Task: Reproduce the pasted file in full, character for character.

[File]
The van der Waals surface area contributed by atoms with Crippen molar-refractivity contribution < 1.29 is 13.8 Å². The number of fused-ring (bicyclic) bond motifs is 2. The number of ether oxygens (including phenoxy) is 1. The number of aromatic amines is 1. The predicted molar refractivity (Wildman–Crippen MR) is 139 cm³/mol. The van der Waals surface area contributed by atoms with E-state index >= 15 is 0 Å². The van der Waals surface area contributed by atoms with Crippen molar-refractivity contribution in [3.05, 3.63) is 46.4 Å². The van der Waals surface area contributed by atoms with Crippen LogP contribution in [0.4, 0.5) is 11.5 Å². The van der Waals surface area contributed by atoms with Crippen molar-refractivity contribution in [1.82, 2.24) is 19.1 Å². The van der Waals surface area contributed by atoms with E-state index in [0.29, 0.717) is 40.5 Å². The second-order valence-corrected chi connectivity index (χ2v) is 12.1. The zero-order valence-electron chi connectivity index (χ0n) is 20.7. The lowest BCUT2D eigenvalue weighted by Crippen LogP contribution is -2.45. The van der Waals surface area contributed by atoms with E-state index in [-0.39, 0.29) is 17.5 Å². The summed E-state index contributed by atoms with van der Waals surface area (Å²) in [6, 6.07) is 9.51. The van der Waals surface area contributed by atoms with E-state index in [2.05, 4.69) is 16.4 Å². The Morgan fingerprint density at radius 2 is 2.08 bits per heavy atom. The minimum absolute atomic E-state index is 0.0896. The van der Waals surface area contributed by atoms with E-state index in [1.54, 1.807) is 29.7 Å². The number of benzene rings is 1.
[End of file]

The van der Waals surface area contributed by atoms with Crippen molar-refractivity contribution < 1.29 is 13.8 Å². The number of fused-ring (bicyclic) bond motifs is 2. The number of ether oxygens (including phenoxy) is 1. The number of aromatic amines is 1. The predicted molar refractivity (Wildman–Crippen MR) is 139 cm³/mol. The van der Waals surface area contributed by atoms with E-state index >= 15 is 0 Å². The van der Waals surface area contributed by atoms with Crippen molar-refractivity contribution in [3.05, 3.63) is 46.4 Å². The van der Waals surface area contributed by atoms with Crippen LogP contribution in [0.4, 0.5) is 11.5 Å². The van der Waals surface area contributed by atoms with Crippen molar-refractivity contribution in [1.82, 2.24) is 19.1 Å². The van der Waals surface area contributed by atoms with E-state index in [0.29, 0.717) is 40.5 Å². The second-order valence-corrected chi connectivity index (χ2v) is 12.1. The zero-order valence-electron chi connectivity index (χ0n) is 20.7. The lowest BCUT2D eigenvalue weighted by Crippen LogP contribution is -2.45. The van der Waals surface area contributed by atoms with E-state index in [-0.39, 0.29) is 17.5 Å². The summed E-state index contributed by atoms with van der Waals surface area (Å²) in [6, 6.07) is 9.51. The van der Waals surface area contributed by atoms with E-state index in [2.05, 4.69) is 16.4 Å². The Morgan fingerprint density at radius 2 is 2.08 bits per heavy atom. The minimum absolute atomic E-state index is 0.0896. The van der Waals surface area contributed by atoms with E-state index in [1.54, 1.807) is 29.7 Å². The number of benzene rings is 1.